Glaucoma and diabetes:
what’s the link?
What is diabetes?
There are two main types of diabetes — Type 1 and Type 2 — and both cause you to have too much glucose (sugar) in your blood. You need glucose to give you energy: when you eat and drink, the carbohydrates break down, produce glucose, and cause your pancreas to release a hormone called insulin. If everything is working well, it senses when glucose arrives and releases the right amount of insulin, so you get the right amount of glucose in your cells to fuel your body. For people with diabetes, however, this system doesn’t work.
People with Type 1 diabetes don’t create insulin at all. For those with Type 2, they either don’t make enough insulin or it doesn’t work effectively. For both types of diabetes, though, glucose that can’t get into cells where it’s needed builds up in the bloodstream instead. This can cause symptoms like, feeling thirsty, needing the toilet, and feeling tired. People with undetected and untreated diabetes may also lose weight, skin wounds may heal slowly, and they may also be prone to infections such as thrush. In the long term, without treatment, the high levels of glucose can cause serious problems with the heart, feet, kidneys and eyes.
What is glaucoma?
Glaucoma is a condition where the nerve fibres at the back of the eye are damaged, generally by a build-up of pressure from the fluid inside the eyes. The increased pressure can damage the optic nerve, which ultimately causes vision loss. The most common type of glaucoma is primary open-angle glaucoma, though there are many different types.
It’s difficult to identify when you have glaucoma, as for most people this increase in eye pressure is gradual and painless. Often glaucoma is only detectable through having an eye test, and the main symptom (if any) is a loss or blurriness of sight in your peripheral vision, which if untreated, can lead to tunnel vision. However, because these vision changes are slow, and may only affect one eye, many people either don’t realise their vision is changing, or the other eye compensates for the loss of sight. This is why regular eye tests are so important, even if you feel there is nothing wrong with your vision. There are also other, rarer symptoms which may indicate glaucoma, such as increased eye pain, headache, and tenderness around the eyes.
The link between glaucoma and diabetes
Research confirms a link between glaucoma and diabetes — and though the risk for glaucoma in everyone increases with age, if you do have diabetes, you’re at a higher risk of developing the condition.(2) A study in Australia of more than 3,500 older people found a significant association between diabetes and glaucoma, while another study of almost 5,000 older people in the US found that open-angle glaucoma is more common in people with older-onset diabetes. (3,4)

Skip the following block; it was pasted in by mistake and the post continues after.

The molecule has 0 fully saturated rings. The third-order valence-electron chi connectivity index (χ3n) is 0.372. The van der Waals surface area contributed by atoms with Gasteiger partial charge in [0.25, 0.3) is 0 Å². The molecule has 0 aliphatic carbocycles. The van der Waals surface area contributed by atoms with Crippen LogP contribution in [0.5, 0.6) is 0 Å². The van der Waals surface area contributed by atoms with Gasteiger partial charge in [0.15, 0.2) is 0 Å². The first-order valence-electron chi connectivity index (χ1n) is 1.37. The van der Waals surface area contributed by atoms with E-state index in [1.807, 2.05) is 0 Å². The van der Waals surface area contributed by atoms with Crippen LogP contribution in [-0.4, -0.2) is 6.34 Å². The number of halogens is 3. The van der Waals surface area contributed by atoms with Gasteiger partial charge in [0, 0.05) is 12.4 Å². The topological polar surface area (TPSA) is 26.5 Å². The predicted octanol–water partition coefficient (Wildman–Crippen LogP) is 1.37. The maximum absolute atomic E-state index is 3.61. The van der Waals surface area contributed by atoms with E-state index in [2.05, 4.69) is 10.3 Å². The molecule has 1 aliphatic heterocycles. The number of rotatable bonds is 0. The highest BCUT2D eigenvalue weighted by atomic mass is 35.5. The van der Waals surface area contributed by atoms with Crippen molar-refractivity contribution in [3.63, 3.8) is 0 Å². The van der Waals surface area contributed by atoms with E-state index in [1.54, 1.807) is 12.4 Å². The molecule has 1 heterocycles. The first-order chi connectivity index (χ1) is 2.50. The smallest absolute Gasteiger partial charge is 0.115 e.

A separate study of more than 4,000 older people in the Netherlands, which looked for signs of diabetes and glaucoma, found that newly diagnosed diabetes and high levels of blood glucose are linked to glaucoma.5 These studies looked at one type of glaucoma, primary open-angle glaucoma, which is more common if you have Type 2 diabetes. There is also another type of glaucoma, neovascular glaucoma, which is related to the abnormal blood vessel growth in the eye which blocks the natural drainage of the eye. This type can affect people with Type 1 and Type 2 diabetes equally, according to a Danish study.(6)
The best thing you can do is to go for regular eye tests, which is once every two years (or whenever your optician recommends it). When you have an eye test, your optician will assess your level of vision, the health of the optic nerve, eye pressures and will also evaluate your visual field, checking how much you can see in the edge of your vision.
It’s important to have all these tests as glaucoma can develop gradually, and for some people it can even occur when the pressure in the eye is at normal levels. In fact 40% of people in the UK with glaucoma have what is considered to be a normal eye pressure. A full eye examination will help the optician to pick up early signs of glaucoma (and other eye problems) before your vision is affected, and advise you on treatment options if necessary.
For more information on the causes of glaucoma, you can find it in our dedicated glaucoma hub.
1. Diabetes UK. (no date). Diabetes: the basics. Diabetes UK. [Online]. Available at: https://www.diabetes.org.uk/diabetes-the-basics [Accessed 08 May 2019].
2. Ou, Y. (2017). Glaucoma and Diabetes. BrightFocus Foundation. [Online]. Available at: https://www.brightfocus.org/glaucoma/article/glaucoma-and-diabetes [Accessed 08 May 2019].
3. Mitchell, P., et al. (1997). Open-angle Glaucoma and Diabetes. Ophthalmology, 104(04). [Online]. Available at: https://www.aaojournal.org/article/S0161-6420(97)30247-4/pdf [Accessed 08 May 2019].
4. Klein, B., et al. (1994). Open-angle Glaucoma and Older-onset Diabetes. Ophthalmology, 101(07). [Online]. Available at: https://www.aaojournal.org/article/S0161-6420(94)31191-2/pdf [Accessed 08 May 2019].
5. Dielemans, I., et al. (1996). Primary Open-angle Glaucoma, Intraocular Pressure, and Diabetes Mellitus in the General Elderly Population. Ophthalmology, 103(08). [Online]. Available at: https://www.aaojournal.org/article/S0161-6420(96)30511-3/pdf [Accessed 08 May 2019].
6. Neilsen, N. V. (1983). The prevalence of glaucoma and ocular hypertension in Type 1 and Type 2 diabetes mellitus. Acta Opthalmologica, 61(04). [Online]. Available at: https://onlinelibrary.wiley.com/doi/abs/10.1111/j.1755-3768.1983.tb04357.x [Accessed 08 May 2019].